How do we be thankful for what we don't want? It's hard to be thankful when things don't go your way but acceptance and positivity through the ordeal builds a stronger self.
We're always grateful for what we have, however, have we been grateful for what we don't have or want? It seems like you're asking too much from someone when you ask them to be grateful for the bad things in their life, well, according to them anyway. The phrase 'Everything happens for a reason' has always rung true as there's a reason for all the good and bad things that happen in your life.
Think of all the bad things in your life as lessons or obstacles which will bear fruit much later into the future. Not many people agree with the idea of delayed gratification but it's always better in the bigger picture.
The world is unfair and harsh where anything can happen at any time, so it's essential to be grateful regardless of how unfortunate your situation may be at the moment. We see the world in two choices - black or white and good or bad but have we really considered the third option where we're just grateful regardless of the outcome. People are always on the run to gain immediate satisfaction and it's reached its peak in the 21st century. People love the idea of taking the road MOST traveled, rather than the one which has been used less.
However, this is consciously done to secure themselves and reduce the threat that comes their way. It's the same when it comes to making judgments about people, you either take them as good or bad, which are the same tags you receive for yourself as well. Eventually applying these global judgments to yourself can impact your happiness, well-being, and health.
Here are 4 secrets to reaching a place in life where you can be grateful for whatever circumstance you're faced with in life.
We automatically process information as and when we get it without pausing to ask the what if's and what not's. However, if you take the time to slow down and go through a situation or choice, you'll have a better understanding of how you can judge it. Instead of seeing the situation in black or white, try to look at it from a different perspective.
It's easy to go with the flow and immediately decide whether something's good or bad but have you ever paused to think of an alternative reason for why something is the way it is? Assumptions are normally taken from past experiences and used to close the gap about something we're not sure of. Sometimes you might be faced with something that guarantees happiness but it's essential to pause and ask yourself 'What really brings you happiness?'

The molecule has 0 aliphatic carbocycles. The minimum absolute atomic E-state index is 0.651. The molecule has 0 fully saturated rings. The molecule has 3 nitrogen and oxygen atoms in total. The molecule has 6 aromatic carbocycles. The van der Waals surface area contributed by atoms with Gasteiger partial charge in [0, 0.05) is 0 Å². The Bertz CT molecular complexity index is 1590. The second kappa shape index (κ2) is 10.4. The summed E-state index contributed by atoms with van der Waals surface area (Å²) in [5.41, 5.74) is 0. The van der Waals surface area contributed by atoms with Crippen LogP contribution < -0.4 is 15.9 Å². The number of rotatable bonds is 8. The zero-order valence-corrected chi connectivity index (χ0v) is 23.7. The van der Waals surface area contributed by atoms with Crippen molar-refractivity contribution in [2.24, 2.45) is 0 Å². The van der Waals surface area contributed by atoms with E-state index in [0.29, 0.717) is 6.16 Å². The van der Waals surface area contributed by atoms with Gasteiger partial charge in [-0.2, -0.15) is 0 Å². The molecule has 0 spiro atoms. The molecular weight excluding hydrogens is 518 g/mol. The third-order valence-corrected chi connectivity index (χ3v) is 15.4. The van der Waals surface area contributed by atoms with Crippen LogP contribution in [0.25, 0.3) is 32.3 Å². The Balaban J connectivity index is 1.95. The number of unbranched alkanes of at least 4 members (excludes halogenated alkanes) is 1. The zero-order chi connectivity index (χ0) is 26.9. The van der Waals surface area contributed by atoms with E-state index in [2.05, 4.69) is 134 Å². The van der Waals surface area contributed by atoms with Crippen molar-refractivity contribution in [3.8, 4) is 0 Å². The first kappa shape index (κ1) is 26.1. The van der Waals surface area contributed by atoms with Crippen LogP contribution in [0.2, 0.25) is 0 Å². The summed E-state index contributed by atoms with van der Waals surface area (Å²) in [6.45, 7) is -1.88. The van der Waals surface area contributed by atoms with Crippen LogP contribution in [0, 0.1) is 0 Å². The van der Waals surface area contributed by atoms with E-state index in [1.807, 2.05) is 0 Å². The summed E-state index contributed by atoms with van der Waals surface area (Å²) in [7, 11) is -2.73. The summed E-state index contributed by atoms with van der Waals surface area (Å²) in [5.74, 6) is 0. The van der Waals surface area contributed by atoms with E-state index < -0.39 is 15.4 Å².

You might think that comparisons are made to demotivate or demoralize the way you normally do things. However, it could also be grounds for improving yourself and creating better opportunities. According to Thorton & Arrowood, 1966, comparing yourself with a person who's better than you was bound to have a positive impact more than a negative one.
Being realistic is good because you tend to keep your expectations low, which eventually leads to feeling happier when you realize something has gone beyond your expectations, however, maintaining an optimistic attitude tends to make a person happier and healthier in the long run. People who are optimistic don't have to necessarily be accurate, however, they are far more relaxed and happier in comparison. Winston Churchill once said, "A pessimist sees the difficulty in every opportunity; an optimist sees the opportunity in every difficulty."
When you have learned to acknowledge these gifts, you'll be able to be more accepting and open to different ways of dealing with any situation that come your way. You'll be able to choose how you want to deal with a situation and who you can be during this time. These gifts are not meant to ignore the difficulty or complexity of a situation, rather it gives you a better perspective on how to tackle and embrace it. The world will throw different obstacles your way but learning how to have a nuanced way of thinking will broaden the way you think and act towards people and situations.
The nuanced way of thinking will go beyond judging the situation to be good or bad, giving you a third option which is more neutral and unbiased. This will eventually allow you to be more grateful regardless of any situation you're thrown into. You'll be stronger amidst difficult times and more resilient to negativity.
According to Psychology Today, "Gratitude is an emotion expressing appreciation for what one has—as opposed to, for instance, a consumer-driven emphasis on what one wants or thinks they need."